I've only seen Gioconda in concert before, and that was some time ago, but I do remember being fairly taken with it then. This recording really brings it to life. To start with, the conducting is superb - Viotti really revels in the score. and it is a score that rewards the attention he lavishes upon it. It is well-paces, has some tender moments as well as the thrilling grand opera scenes, and some touching melodies. Granted, the plot is fairly cardboard, but it does provide rich opportunities for a decent cast. Oh - and the biggest tune of the show, the "Dance of the Hours" - is delightfully fleet of foot.
I suppose the main draw of the cast is Domingo, for who Enzo provides no great focal hurdles. Perhaps there are moments of strain at the top of the voice, but Domingo is seasoned enough a performer to smooth over such imperfections. All the bravura sheen as well as the dusky heft in the lower reaches is still there, much as it was thirty years ago. He is so experienced in this type of heroic role that almost without effort he colours the notes and text with great imagination. A performance to treasure. Inevitably, the other men are a bit pallid next to him. Lado Ataneli is right enough for Barnaba, though I can imagine plenty of other baritones who would have the edge over him in focus and colour. And what on earth has happened to the once glorious voice of Roberto Scandiuzzi? Here he sounds like a comprimario singer - and a provincial one at that. A let down.
No let downs from the ladies, though. At the centre of her own show is the Gioconda of Violeta Urmana, everyone's favourite Kundry. I'm not sure she will ever sound like a dramatic soprano, but she shows no apparent strain in the tricky tessitura. the voice sounds large yet the texture is focused and bright, and she is extremely musical - she never screams (when many Giocondas do!) and is scrupulous with the dynamics. Luciana D'Intino has a gorgeous, velvety sound, even from top to bottom and makes a very appealing Laura - Act Two, with Domingo and Urmana both going full throttle, is just sensational. Elisabetta Fiorillo, completing the cast, sounds perhaps a tad too much like her daughter to be a truly convincing old Cieca, but her use of the text more than compensates.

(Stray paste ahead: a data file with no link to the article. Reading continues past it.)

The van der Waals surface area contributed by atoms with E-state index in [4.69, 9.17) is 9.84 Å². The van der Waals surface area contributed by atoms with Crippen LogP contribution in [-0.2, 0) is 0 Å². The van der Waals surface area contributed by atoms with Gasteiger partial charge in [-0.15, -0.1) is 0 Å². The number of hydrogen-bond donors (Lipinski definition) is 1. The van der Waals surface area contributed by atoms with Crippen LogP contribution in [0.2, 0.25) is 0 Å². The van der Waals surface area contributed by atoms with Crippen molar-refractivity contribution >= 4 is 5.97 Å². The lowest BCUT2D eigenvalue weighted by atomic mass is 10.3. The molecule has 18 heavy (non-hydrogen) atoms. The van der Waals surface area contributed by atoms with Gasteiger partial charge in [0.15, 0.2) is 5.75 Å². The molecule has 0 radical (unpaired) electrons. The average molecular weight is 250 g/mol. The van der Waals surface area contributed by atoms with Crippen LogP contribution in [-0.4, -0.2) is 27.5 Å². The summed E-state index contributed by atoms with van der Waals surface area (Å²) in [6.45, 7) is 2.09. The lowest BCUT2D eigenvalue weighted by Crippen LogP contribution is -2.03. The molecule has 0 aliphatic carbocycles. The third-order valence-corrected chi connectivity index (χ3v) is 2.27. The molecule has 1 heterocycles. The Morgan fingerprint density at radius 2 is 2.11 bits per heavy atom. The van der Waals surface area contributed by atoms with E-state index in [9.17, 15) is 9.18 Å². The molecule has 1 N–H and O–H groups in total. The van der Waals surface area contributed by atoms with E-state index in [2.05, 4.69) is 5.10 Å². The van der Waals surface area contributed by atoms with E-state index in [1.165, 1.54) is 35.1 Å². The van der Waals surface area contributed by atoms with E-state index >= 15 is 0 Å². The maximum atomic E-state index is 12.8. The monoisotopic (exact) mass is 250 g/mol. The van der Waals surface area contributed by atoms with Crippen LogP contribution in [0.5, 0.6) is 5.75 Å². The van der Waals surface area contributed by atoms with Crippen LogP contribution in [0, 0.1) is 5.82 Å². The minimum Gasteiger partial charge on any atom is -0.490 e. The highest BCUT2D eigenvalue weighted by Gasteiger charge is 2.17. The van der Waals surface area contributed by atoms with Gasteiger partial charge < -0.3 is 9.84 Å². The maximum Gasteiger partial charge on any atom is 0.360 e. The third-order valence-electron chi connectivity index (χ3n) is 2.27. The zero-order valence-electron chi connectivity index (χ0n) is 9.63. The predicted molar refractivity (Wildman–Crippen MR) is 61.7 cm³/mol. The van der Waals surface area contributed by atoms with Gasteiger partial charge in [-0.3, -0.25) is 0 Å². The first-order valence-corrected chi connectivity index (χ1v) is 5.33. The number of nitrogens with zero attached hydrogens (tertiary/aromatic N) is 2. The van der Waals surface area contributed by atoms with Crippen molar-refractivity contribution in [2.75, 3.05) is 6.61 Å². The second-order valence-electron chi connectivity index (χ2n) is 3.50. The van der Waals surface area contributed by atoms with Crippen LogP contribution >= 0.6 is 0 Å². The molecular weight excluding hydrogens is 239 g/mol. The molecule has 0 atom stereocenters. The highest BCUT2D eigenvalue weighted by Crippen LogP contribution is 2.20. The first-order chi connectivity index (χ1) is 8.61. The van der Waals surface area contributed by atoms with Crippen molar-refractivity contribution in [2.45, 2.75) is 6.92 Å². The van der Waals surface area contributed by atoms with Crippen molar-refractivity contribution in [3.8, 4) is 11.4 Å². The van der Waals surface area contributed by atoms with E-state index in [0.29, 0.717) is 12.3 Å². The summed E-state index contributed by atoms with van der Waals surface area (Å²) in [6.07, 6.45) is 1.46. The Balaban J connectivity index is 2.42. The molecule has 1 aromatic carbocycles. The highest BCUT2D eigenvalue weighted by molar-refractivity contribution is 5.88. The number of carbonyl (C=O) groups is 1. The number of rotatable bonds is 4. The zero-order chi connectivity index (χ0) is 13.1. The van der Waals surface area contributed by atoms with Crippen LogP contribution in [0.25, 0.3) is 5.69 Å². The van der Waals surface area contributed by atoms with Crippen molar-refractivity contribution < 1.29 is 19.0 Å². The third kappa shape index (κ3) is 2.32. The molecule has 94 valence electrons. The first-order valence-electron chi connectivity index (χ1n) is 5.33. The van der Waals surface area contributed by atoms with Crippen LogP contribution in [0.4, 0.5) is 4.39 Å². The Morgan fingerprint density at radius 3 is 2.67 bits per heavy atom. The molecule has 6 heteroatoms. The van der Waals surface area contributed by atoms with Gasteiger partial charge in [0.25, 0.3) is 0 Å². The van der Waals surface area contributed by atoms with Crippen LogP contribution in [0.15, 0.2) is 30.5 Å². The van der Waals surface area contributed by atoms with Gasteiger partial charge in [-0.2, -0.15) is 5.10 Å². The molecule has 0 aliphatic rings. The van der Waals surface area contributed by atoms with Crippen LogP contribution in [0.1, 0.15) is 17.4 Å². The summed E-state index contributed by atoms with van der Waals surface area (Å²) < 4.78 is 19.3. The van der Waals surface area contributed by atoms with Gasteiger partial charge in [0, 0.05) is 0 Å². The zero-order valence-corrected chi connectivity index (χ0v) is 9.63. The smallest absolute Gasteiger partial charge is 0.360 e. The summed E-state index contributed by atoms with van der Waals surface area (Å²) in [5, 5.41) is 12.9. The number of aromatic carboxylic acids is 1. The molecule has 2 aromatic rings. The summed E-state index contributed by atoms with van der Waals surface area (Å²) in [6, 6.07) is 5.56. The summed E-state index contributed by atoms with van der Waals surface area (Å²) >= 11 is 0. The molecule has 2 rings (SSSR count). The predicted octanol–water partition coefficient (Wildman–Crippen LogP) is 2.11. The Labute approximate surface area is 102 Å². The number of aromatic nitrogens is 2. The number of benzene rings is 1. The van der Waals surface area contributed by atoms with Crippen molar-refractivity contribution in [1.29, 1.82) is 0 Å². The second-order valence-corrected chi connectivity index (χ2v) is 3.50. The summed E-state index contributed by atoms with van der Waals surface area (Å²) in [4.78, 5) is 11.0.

So - a highly satisfying Gioconda which whets the appetite for a staging - if anyone can get their act together! Great for getting to know the opera and a fascinating set for those who already have Callas, Milanov or Marton stashed away.